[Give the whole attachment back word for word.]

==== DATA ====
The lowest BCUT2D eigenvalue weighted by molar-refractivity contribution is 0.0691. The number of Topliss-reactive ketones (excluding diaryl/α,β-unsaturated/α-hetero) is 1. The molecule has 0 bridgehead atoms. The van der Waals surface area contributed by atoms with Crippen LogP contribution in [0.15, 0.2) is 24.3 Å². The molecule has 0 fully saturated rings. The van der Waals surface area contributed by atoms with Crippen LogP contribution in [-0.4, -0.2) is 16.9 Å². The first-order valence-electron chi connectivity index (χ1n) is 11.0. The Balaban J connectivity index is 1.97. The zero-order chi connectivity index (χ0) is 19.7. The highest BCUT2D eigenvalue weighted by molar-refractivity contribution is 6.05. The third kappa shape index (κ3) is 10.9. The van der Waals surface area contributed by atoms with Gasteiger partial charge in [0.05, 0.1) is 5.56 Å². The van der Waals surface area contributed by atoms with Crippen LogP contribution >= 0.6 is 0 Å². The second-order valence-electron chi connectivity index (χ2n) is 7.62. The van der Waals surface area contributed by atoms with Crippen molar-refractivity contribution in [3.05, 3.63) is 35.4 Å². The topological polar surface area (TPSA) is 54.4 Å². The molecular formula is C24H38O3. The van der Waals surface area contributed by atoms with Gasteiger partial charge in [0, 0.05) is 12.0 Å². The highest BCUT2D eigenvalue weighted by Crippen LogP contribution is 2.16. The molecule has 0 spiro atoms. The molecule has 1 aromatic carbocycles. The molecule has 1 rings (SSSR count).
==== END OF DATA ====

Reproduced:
The lowest BCUT2D eigenvalue weighted by molar-refractivity contribution is 0.0691. The number of Topliss-reactive ketones (excluding diaryl/α,β-unsaturated/α-hetero) is 1. The molecule has 0 bridgehead atoms. The van der Waals surface area contributed by atoms with Crippen LogP contribution in [0.15, 0.2) is 24.3 Å². The molecule has 0 fully saturated rings. The van der Waals surface area contributed by atoms with Crippen LogP contribution in [-0.4, -0.2) is 16.9 Å². The first-order valence-electron chi connectivity index (χ1n) is 11.0. The Balaban J connectivity index is 1.97. The zero-order chi connectivity index (χ0) is 19.7. The highest BCUT2D eigenvalue weighted by molar-refractivity contribution is 6.05. The third kappa shape index (κ3) is 10.9. The van der Waals surface area contributed by atoms with Gasteiger partial charge in [0.05, 0.1) is 5.56 Å². The van der Waals surface area contributed by atoms with Crippen LogP contribution >= 0.6 is 0 Å². The second-order valence-electron chi connectivity index (χ2n) is 7.62. The van der Waals surface area contributed by atoms with Crippen molar-refractivity contribution in [3.05, 3.63) is 35.4 Å². The topological polar surface area (TPSA) is 54.4 Å². The molecular formula is C24H38O3. The van der Waals surface area contributed by atoms with Gasteiger partial charge in [0, 0.05) is 12.0 Å². The highest BCUT2D eigenvalue weighted by Crippen LogP contribution is 2.16. The molecule has 0 spiro atoms. The molecule has 1 aromatic carbocycles. The molecule has 1 rings (SSSR count).